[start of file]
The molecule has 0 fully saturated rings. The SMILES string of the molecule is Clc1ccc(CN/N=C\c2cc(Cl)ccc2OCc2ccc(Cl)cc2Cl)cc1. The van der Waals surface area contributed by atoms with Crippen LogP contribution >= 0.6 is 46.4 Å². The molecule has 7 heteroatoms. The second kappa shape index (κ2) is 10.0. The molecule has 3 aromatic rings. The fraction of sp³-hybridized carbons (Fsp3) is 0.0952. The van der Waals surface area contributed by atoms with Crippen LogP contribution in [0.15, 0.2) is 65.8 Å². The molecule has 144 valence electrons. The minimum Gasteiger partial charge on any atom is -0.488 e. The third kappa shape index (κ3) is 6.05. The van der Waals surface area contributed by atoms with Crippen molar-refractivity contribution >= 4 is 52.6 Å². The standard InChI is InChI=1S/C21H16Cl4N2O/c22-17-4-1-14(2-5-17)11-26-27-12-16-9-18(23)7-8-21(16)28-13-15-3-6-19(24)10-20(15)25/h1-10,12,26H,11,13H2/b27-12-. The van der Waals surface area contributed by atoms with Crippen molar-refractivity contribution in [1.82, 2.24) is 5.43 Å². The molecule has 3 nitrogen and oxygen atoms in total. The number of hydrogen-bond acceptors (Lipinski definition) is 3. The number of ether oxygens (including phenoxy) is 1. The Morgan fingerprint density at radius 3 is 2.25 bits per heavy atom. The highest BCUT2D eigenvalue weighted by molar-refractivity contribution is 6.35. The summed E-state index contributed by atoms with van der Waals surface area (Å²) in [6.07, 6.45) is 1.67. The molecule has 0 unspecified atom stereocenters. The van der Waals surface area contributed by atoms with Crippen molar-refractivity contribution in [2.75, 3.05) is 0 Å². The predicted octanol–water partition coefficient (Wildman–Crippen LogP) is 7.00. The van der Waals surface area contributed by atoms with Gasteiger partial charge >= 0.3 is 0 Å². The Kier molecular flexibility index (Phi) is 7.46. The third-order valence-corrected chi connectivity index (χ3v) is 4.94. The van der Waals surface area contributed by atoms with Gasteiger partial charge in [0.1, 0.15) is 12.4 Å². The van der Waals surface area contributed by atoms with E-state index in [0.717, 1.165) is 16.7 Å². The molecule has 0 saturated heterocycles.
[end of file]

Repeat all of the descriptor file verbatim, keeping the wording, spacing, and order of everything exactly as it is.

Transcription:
The molecule has 0 fully saturated rings. The SMILES string of the molecule is Clc1ccc(CN/N=C\c2cc(Cl)ccc2OCc2ccc(Cl)cc2Cl)cc1. The van der Waals surface area contributed by atoms with Crippen LogP contribution >= 0.6 is 46.4 Å². The molecule has 7 heteroatoms. The second kappa shape index (κ2) is 10.0. The molecule has 3 aromatic rings. The fraction of sp³-hybridized carbons (Fsp3) is 0.0952. The van der Waals surface area contributed by atoms with Crippen LogP contribution in [0.15, 0.2) is 65.8 Å². The molecule has 144 valence electrons. The minimum Gasteiger partial charge on any atom is -0.488 e. The third kappa shape index (κ3) is 6.05. The van der Waals surface area contributed by atoms with Crippen molar-refractivity contribution >= 4 is 52.6 Å². The standard InChI is InChI=1S/C21H16Cl4N2O/c22-17-4-1-14(2-5-17)11-26-27-12-16-9-18(23)7-8-21(16)28-13-15-3-6-19(24)10-20(15)25/h1-10,12,26H,11,13H2/b27-12-. The van der Waals surface area contributed by atoms with Crippen molar-refractivity contribution in [1.82, 2.24) is 5.43 Å². The molecule has 3 nitrogen and oxygen atoms in total. The number of hydrogen-bond acceptors (Lipinski definition) is 3. The number of ether oxygens (including phenoxy) is 1. The Morgan fingerprint density at radius 3 is 2.25 bits per heavy atom. The highest BCUT2D eigenvalue weighted by molar-refractivity contribution is 6.35. The summed E-state index contributed by atoms with van der Waals surface area (Å²) in [6.07, 6.45) is 1.67. The molecule has 0 unspecified atom stereocenters. The van der Waals surface area contributed by atoms with Crippen molar-refractivity contribution in [2.75, 3.05) is 0 Å². The predicted octanol–water partition coefficient (Wildman–Crippen LogP) is 7.00. The van der Waals surface area contributed by atoms with Gasteiger partial charge >= 0.3 is 0 Å². The Kier molecular flexibility index (Phi) is 7.46. The third-order valence-corrected chi connectivity index (χ3v) is 4.94. The van der Waals surface area contributed by atoms with Gasteiger partial charge in [0.1, 0.15) is 12.4 Å². The van der Waals surface area contributed by atoms with E-state index in [0.717, 1.165) is 16.7 Å². The molecule has 0 saturated heterocycles.